Attacks on medical facilities in Ukraine that lead to death and injury of the most vulnerable groups of patients, women, and children in particular, as well as medical personnel, destroy the vital healthcare infrastructure and force a large number of people to withdraw from medical help, despite the urgent need for it. Assault on healthcare facilities and healthcare workers affects people’s ability to access essential healthcare services, especially crucial for vulnerable groups.

The provision of basic administrative and state public services has significantly deteriorated. The ability of local authorities to maintain a minimum level of services is largely limited as many workers flee or cannot access their workplace. Even when the population does not suffer from the war directly, it faces a decrease in the number of services offered, interruptions, or complete termination of their provision.

Interruptions and termination of the provision of essential services lead to multisectoral needs. Water supply, waste disposal, environmental protection, transport infrastructure, telecommunications, health care, emergency services, education, electricity, and access to justice are deteriorating in cities where the conflict is ongoing. The situation is complicated by disruptions in the functioning of the market and the banking system. Although the society has had experience in self-organization and effective grouping, the need for humanitarian aid in Ukraine will remain substantial for many years to come. This will apply not only to the regions directly affected by the war but also to those that currently host or will host internally displaced persons.

Priority response measures should include:

  • Regular monitoring and inspection of events, needs, and response measures;
  • Regular reporting on achieved results in creating a better informational basis for decision-making processes.
  • Development and release of information products, ensuring the collection and use of data categorized by gender and age to provide a higher quality analysis that considers a range of gender aspects and actions.
  • Supporting the timely allocation and disbursement of resources provided by donors to the most crucial humanitarian needs and ensuring regular monitoring of funding,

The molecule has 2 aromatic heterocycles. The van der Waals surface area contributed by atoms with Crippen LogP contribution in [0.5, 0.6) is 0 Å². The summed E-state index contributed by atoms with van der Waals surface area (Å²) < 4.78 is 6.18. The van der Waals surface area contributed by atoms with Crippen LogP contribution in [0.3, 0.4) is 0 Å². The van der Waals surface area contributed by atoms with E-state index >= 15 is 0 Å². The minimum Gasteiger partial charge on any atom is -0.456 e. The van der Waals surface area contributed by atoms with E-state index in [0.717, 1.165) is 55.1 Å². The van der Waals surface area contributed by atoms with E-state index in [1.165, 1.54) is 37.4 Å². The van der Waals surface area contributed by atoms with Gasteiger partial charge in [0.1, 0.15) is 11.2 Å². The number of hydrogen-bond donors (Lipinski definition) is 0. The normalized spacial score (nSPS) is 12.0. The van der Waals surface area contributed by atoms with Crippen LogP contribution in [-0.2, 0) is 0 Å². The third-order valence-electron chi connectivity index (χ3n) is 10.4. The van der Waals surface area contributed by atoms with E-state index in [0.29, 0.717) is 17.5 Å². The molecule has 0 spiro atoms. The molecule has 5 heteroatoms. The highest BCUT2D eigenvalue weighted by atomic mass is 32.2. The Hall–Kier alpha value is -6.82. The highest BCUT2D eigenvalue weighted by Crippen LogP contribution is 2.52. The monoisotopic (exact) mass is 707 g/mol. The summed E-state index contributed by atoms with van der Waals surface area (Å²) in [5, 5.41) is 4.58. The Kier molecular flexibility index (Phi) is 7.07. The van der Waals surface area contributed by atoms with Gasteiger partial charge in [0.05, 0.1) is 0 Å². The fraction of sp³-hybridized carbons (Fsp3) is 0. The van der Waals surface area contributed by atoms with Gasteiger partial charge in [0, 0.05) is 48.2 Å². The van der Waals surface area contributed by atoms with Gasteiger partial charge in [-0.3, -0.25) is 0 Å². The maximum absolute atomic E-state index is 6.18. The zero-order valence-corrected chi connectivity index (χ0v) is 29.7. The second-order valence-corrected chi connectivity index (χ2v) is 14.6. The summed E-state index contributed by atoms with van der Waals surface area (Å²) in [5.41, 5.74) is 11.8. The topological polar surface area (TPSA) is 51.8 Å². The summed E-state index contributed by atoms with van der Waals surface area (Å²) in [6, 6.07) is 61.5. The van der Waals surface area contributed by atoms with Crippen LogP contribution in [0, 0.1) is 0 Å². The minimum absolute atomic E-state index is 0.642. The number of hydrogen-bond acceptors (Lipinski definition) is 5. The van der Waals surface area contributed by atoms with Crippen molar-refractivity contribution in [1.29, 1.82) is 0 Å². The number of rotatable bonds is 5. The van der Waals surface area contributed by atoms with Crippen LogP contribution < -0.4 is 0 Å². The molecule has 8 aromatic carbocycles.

• Raise awareness and strengthen support for the humanitarian community in order to expand operational capacity and ensure unhindered humanitarian access.

Read the entire analytical note in Ukrainian in pdf

Olga Pyshchulina

Leading Expert, Social and Gender Programmes

Born in 1966 in Kharkiv


School of Economics at the Kharkiv State (National) University (Kharkiv, Ukraine) (1989)

Summer Course on Human Rights, School of Human Rights Research, Faculty of Law, Utrecht University, The Netherlands (2001)

PhD in sociology (Candidate of Social Science) (1997), Honorable Economics of Ukraine (2012). I am an author more than 90 publishing and a Civil Servant of 3rd rank

Research Interests:

Structural deformation of the economic and social policy; Main problems with the national models of social policy implementation; The issue of income polarization; Ineffectiveness of state transfer policy; Failure of pension reform in Ukraine; Social protection programmers in Ukraine; Regulations of labour market; Gender issues

Experience as a civil servant in the Government’s employ:

Civil Servant of 3d rank. Total experience 12 years. The Head of Social Policy Department (since 2010), Principal Consultant of the Civil Society and Social Relationships Department (since 2003) National Institute for Strategic Studies

Experience as a Research Fellow:

Senior Researcher (1995–2001) , Researcher (1989–1995) School of Sociology, Karazin Kharkiv National University, School of Sociology (1997–2003)

Teaching Experience:

Associate Professor, School of Sociology, Karazin Kharkiv National University, School of Sociology (1997–2003)